Syrian President Bashar al-Assad took power 12 years ago pledging reforms but has become one of the region’s most ruthless leaders as he wages an increasingly brutal war to crush a rebellion.
Assad, 46, appears determined to fight tooth and nail to stay in power, even after a string of high-level defections and the killing of his top security chiefs in a bomb attack in July claimed by the rebel Free Syrian Army.
The West has been pushing for Assad to step down as his regime escalates its brutal attacks to stamp out an armed rebellion that began in March last year as a series of peaceful protests against his autocratic rule.
An opthamologist by profession, Assad inherited the leadership of the strategically vital Middle East country in July 2000 after the death of his iron-fisted father Hafez al-Assad.
The tall, blue-eyed Assad who sports a thin moustache, was only 34 when he became president, and initially earned a reputation as a modernist and began to implement economic reforms liberalising the private sector.
But as the violence escalates daily he now boasts only handful of friends — albeit allies that include China and Russia as well as regional heavyweight Iran — and is facing calls for him to stand trial as a war criminal.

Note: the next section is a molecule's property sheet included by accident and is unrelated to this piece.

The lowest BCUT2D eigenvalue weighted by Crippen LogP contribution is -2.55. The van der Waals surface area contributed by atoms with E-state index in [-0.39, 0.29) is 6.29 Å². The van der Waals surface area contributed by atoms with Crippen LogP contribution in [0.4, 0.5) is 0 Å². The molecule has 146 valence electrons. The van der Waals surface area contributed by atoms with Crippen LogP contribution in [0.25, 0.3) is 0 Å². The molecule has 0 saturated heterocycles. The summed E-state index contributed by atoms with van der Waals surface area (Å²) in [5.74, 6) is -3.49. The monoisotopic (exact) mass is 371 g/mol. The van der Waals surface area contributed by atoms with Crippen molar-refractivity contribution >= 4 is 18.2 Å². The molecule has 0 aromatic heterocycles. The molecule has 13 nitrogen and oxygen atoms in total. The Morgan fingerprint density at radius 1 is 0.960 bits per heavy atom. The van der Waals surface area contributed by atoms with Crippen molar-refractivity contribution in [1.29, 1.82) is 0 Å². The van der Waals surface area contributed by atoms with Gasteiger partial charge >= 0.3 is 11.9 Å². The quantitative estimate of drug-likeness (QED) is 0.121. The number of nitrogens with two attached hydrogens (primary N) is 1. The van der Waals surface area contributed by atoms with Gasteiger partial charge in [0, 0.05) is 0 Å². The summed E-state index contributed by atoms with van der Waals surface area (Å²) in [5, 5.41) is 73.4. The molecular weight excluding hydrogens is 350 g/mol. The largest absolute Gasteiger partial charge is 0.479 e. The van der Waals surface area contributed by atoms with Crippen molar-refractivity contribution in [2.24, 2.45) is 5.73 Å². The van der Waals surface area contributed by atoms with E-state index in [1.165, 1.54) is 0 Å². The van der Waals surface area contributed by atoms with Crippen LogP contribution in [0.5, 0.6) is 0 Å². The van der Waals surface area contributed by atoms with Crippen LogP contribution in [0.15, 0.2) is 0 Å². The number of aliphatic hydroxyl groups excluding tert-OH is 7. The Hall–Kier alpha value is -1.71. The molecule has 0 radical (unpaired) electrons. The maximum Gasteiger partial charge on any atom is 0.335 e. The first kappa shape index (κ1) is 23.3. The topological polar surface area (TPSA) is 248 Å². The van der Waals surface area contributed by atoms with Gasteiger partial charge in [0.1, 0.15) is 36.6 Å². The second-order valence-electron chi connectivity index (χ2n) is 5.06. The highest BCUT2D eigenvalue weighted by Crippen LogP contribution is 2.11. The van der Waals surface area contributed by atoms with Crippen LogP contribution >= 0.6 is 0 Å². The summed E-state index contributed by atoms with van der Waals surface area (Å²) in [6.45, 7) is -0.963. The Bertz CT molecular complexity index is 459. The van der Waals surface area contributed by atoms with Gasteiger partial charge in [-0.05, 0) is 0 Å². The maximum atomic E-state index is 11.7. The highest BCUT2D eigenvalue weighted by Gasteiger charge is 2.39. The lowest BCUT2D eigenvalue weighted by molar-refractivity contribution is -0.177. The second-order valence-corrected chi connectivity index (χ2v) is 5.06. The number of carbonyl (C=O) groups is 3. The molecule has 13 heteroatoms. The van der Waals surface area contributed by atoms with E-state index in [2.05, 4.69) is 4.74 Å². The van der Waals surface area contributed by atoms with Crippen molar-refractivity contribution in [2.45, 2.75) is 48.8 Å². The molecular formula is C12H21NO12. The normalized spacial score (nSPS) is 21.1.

“We used to have a lion, now we have a giraffe,” is a familiar refrain among dissidents, referring to Hafez’s nickname (Assad means lion in Arabic) and the fact that Assad junior has a rather elongated neck.
Opponents also lampoon him as a duck, using a term of endearment apparently bestowed on her husband by Assad’s glamorous British-born wife Asma — herself now a target of mockery for her lavish lifestyle while the country burns.
Assad, a member of the minority Alawite sect, an offshoot of Shiite Islam, that has ruled Sunni-majority Syria since 1963, describes the conflict as a “crucial and heroic” battle for the very future of the country.
And despite the bloodshed now having claimed the lives of at least 23,000 people according to opposition activists, Assad defiantly insists he has the backing of the Syrian people.
“I would have already been toppled without the support of the Syrian people,” he told a Turkish newspaper in July.
In a rare US television interview in December, Assad earned Western revulsion when he appeared to be oblivious to the carnage, saying “only a crazy person” would target his own people.
He claims regional Sunni powers want to overthrow his Alawite-led government while the West wants to get rid of a regime in a country that remains technically at war with neighbouring Israel.
Although a number of senior figures have abandoned the regime, analysts say the Assad family and the top echelon of the feared military and security services including his brother Maher remains intact.
When Assad’s forces first launched a crackdown on the Arab Spring-inspired protests in March 2011, the West — including the United States — was reluctant to compare him to slain former Libyan dictator Moamer Kadhafi.